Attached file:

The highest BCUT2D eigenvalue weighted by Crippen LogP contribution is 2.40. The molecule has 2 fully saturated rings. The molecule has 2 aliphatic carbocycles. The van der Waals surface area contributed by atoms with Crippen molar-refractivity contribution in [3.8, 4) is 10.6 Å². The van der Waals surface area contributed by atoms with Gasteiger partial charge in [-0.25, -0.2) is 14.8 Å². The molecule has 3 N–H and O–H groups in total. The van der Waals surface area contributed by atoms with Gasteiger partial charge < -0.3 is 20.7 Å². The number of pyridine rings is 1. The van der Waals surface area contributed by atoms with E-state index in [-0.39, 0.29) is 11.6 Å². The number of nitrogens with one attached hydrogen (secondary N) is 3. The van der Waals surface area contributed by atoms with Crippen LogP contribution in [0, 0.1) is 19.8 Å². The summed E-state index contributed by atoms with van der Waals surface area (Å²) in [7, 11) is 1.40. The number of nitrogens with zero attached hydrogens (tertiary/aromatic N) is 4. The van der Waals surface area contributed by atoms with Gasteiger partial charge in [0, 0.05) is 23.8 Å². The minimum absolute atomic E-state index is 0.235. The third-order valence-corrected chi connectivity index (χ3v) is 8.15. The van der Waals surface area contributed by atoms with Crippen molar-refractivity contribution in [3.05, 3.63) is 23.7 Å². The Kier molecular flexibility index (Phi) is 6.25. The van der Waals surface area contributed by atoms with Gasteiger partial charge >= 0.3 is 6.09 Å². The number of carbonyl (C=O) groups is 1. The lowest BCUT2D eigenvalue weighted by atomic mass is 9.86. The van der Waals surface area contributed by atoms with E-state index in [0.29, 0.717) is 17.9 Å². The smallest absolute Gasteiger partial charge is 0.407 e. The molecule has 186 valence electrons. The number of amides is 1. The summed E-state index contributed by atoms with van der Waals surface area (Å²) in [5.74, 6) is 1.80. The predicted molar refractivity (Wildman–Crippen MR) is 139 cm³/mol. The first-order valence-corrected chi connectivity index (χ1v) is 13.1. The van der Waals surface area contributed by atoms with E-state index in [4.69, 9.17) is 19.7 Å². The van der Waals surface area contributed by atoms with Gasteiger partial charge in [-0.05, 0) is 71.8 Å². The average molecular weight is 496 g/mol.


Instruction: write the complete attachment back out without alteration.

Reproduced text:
The highest BCUT2D eigenvalue weighted by Crippen LogP contribution is 2.40. The molecule has 2 fully saturated rings. The molecule has 2 aliphatic carbocycles. The van der Waals surface area contributed by atoms with Crippen molar-refractivity contribution in [3.8, 4) is 10.6 Å². The van der Waals surface area contributed by atoms with Gasteiger partial charge in [-0.25, -0.2) is 14.8 Å². The molecule has 3 N–H and O–H groups in total. The van der Waals surface area contributed by atoms with Gasteiger partial charge < -0.3 is 20.7 Å². The number of pyridine rings is 1. The van der Waals surface area contributed by atoms with E-state index in [-0.39, 0.29) is 11.6 Å². The number of nitrogens with one attached hydrogen (secondary N) is 3. The van der Waals surface area contributed by atoms with Crippen LogP contribution in [0, 0.1) is 19.8 Å². The summed E-state index contributed by atoms with van der Waals surface area (Å²) in [7, 11) is 1.40. The number of nitrogens with zero attached hydrogens (tertiary/aromatic N) is 4. The van der Waals surface area contributed by atoms with Gasteiger partial charge in [0, 0.05) is 23.8 Å². The minimum absolute atomic E-state index is 0.235. The third-order valence-corrected chi connectivity index (χ3v) is 8.15. The van der Waals surface area contributed by atoms with Crippen molar-refractivity contribution in [3.05, 3.63) is 23.7 Å². The Kier molecular flexibility index (Phi) is 6.25. The van der Waals surface area contributed by atoms with Gasteiger partial charge >= 0.3 is 6.09 Å². The number of carbonyl (C=O) groups is 1. The lowest BCUT2D eigenvalue weighted by atomic mass is 9.86. The van der Waals surface area contributed by atoms with E-state index in [0.29, 0.717) is 17.9 Å². The smallest absolute Gasteiger partial charge is 0.407 e. The molecule has 186 valence electrons. The number of amides is 1. The summed E-state index contributed by atoms with van der Waals surface area (Å²) in [5.74, 6) is 1.80. The predicted molar refractivity (Wildman–Crippen MR) is 139 cm³/mol. The first-order valence-corrected chi connectivity index (χ1v) is 13.1. The van der Waals surface area contributed by atoms with E-state index in [4.69, 9.17) is 19.7 Å². The van der Waals surface area contributed by atoms with Gasteiger partial charge in [-0.05, 0) is 71.8 Å². The average molecular weight is 496 g/mol.